Carn Brea (Cornish: Karnbre) is a hilltop site near Redruth, Cornwall, which has seen various human settlement over the years. Today Carn Brea medieval castle and a nineteenth century monument to Lord Francis Basset, Lord de Dunstanville. stand at the top of the ridge.
Carn Brea had a Neolithic settlement between 3700 and 3400 BC. A two acre inner enclosure was surrounded by a eleven acre outer area. The ramparts is made of stone walls with an earth bank and ditch. There are fourteen platforms on which Neolithic long houses would have stood. A population of 100 to 150 people would have lived here then.
The site was fairly fully excavated between 1970 and 1973. Nearby rock was used to make axes and edge grinding stones found on the site show that the people who lived here were capable turning stone into tools.
Later in the Iron Age the site was re-occupied. There is evidence of minerals mining in the immediate area. A hoard of gold gold that originated in Kent, showed they traded widely.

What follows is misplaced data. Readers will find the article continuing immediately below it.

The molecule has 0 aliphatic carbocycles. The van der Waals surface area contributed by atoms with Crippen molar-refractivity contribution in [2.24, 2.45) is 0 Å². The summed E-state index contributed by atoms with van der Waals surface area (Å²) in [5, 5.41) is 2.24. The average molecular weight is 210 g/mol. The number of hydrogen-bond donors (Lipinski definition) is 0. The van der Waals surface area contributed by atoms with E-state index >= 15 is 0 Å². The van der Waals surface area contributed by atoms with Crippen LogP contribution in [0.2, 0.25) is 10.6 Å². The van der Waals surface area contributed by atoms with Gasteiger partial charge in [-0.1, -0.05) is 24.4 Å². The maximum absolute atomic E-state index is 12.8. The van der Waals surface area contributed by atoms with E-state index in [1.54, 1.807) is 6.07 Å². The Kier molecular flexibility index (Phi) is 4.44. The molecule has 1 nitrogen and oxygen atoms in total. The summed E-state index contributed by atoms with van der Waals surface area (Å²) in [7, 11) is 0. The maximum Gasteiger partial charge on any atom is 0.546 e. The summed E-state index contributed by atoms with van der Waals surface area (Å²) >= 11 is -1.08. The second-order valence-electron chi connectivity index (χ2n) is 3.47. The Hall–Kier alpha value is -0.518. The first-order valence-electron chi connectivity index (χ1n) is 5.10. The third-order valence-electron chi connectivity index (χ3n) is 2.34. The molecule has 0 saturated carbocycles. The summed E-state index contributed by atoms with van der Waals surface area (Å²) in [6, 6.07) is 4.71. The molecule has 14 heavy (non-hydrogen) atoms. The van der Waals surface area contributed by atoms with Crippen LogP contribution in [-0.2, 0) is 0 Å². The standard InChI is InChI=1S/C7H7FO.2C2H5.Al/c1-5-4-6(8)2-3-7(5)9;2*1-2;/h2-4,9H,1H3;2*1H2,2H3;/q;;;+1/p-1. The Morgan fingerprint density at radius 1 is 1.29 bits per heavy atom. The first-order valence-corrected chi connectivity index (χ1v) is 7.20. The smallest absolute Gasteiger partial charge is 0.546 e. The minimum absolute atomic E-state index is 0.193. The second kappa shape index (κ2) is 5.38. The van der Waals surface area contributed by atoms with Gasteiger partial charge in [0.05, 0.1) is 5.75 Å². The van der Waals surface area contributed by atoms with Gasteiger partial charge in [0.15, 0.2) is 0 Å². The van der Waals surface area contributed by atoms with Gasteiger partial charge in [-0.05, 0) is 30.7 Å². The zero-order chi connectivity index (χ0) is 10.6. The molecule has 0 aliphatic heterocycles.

The Castle itself can be traced back to 1379. It is a stone twin towered fortress, built by the Bassett family and is inside the ramparts of the Iron Age hillfort. It was probably built has a hunting lodge, or as a chapel to St Michael. It has been restored and extended over the years, and today has the look of a modern folly, rather than a medieval fort.
Today the Castle operates as a restaurant, though I personally have never been able to find it actually open.
The granite monument, the Basset Memorial, is close to it on the top of the hill is 90 feet high, and was built in 1836. It is to Lord Francis Basset, who was one of the major mine owners in the Camborne-Redruth mining district at that time. The memorial stands at the summit of Carn Brea at about 730 feet above sea level. Lord Francis Basset later became Lord de Dunstanville.
Carn Brea now lies partly in the ownership of Kerrier District Council and Carn Brea Parish Council, with some parts in private hands.
Carn Brea photographs
Carn Brea Parish
Cornwall Castles Map